DUNLAP: I tried to organize it basically chronologically -- from getting organized for the placement, to having the first visit, to different things that happen while actually having the placement throughout the semester or the year. And then, as one begins to bring things to an end, how to do so appropriately.

ZLOTKOWSKI: What kinds of material are in the chapters?

DUNLAP: Take, for example, the chapter on building rapport. First I try to talk about what rapport is, what it may look like in a setting as you begin developing it. Then I talk about the things that challenge healthy rapport-building. Then I talk about what students have told me from their own experience works for them. For example, that they have to be patient with themselves and not give up.

So what I try to provide in the book are the many lessons I’ve learned from students. But I also tie my psychology background, my counseling experience, my human development knowledge, and my own personal and diverse experiences in with this material.

ZLOTKOWSKI: Do the chapters also give students reflection topics?

DUNLAP: Yes. I forgot that. After I talk about what works, I give them practical tips. In other words, now that I’ve talked about student experiences and what works and what doesn’t work, I close with some very practical tips -- as well as additional resources.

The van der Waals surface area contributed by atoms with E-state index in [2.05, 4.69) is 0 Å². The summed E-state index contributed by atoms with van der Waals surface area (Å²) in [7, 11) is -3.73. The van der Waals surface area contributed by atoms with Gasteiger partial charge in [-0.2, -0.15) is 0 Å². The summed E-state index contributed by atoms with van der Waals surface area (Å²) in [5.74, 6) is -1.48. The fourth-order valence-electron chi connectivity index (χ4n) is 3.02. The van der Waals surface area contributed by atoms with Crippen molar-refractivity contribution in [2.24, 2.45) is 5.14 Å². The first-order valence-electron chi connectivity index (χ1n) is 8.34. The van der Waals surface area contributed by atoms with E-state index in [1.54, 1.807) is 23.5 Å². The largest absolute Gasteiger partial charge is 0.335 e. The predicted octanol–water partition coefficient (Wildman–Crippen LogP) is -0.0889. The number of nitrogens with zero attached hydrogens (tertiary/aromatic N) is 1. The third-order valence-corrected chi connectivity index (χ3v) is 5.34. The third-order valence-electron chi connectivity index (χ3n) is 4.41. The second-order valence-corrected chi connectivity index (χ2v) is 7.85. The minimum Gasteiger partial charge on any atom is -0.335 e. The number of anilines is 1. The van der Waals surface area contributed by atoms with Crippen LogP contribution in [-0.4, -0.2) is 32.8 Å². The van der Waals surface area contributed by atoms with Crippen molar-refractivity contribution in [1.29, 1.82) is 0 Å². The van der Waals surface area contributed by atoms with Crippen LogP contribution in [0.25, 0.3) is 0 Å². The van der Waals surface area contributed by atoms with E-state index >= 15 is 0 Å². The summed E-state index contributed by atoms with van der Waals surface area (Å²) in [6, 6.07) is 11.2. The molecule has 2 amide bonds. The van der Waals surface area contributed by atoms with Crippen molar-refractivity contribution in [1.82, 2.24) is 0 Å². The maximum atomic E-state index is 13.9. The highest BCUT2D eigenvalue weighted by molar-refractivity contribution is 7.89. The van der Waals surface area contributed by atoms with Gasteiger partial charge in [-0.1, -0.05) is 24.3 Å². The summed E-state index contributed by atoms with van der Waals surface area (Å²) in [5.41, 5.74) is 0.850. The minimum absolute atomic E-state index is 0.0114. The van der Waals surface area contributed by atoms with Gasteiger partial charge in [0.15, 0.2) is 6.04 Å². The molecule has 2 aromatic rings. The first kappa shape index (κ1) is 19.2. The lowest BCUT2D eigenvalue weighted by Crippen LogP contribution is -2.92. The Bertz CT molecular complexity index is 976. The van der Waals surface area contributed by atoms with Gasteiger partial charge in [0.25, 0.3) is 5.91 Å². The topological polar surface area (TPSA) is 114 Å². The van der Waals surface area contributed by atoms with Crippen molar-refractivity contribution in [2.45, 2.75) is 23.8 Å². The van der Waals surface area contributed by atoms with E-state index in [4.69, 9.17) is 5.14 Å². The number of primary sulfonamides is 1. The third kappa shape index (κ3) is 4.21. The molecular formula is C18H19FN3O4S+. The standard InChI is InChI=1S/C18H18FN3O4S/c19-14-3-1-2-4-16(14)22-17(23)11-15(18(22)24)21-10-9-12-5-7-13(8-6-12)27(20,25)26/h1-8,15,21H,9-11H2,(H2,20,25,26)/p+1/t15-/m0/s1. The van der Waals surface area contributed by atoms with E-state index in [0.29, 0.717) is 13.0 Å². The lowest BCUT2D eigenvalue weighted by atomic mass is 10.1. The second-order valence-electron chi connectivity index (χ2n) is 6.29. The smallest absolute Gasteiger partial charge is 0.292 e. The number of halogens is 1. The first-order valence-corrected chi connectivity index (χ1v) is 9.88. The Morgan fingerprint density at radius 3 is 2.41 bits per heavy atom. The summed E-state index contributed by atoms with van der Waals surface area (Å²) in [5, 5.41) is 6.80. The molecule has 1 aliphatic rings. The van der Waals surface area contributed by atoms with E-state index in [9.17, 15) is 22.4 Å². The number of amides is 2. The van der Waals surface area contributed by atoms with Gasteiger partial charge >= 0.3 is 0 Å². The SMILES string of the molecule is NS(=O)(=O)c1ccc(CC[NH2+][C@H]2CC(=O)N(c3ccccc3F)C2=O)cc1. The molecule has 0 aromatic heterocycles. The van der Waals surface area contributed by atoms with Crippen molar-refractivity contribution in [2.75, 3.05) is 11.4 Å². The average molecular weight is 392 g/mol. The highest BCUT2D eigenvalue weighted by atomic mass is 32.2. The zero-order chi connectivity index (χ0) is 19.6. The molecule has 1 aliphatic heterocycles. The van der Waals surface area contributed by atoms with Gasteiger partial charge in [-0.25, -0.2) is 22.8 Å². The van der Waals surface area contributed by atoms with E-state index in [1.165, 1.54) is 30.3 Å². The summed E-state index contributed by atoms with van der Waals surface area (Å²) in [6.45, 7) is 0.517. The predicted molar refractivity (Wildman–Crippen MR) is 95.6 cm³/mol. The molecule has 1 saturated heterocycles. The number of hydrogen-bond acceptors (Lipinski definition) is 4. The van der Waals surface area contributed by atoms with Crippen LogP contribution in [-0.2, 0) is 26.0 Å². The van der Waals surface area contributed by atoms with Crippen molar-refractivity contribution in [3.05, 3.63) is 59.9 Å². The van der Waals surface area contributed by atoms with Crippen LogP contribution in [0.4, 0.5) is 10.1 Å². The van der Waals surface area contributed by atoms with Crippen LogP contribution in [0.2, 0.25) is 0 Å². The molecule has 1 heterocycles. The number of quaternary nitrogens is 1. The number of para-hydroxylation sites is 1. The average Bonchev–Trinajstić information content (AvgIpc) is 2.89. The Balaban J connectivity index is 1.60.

ZLOTKOWSKI: In addition to the work that you’ve done in service-learning, you’ve also published extensively on diversity. What do you see as the relationship between these two areas?

DUNLAP: Again, I see my life, my work, my interests, as all very interrelated. My dissertation had everything to do with tolerance and what kinds of cognitive styles, what kinds of ways of thinking, are associated with the acceptance of other people. Had I not done that work and had the experiences I’ve had, when I began to hear my service-learning students say they were afraid and didn’t know what to do, I wouldn’t have known how to help them.

And at first I wasn’t sure what to do. So I went back to my roots, my social psychological roots and my dissertation work, consulted with colleagues, and tried to figure out what to do to support my students. Had I not had the background that I have, I think I would have just closed the door and not dealt with the problem at all. Probably, I would still be getting the same journals, the same comments. But because I studied race and class, studied multicultural issues and diversity, I became interested. I wanted to get into the heads of my students and figure out what they were going through and how I could help them. I thought, “I’m going to study what they have to say until I understand it, and I’m going to find resources that will help them.”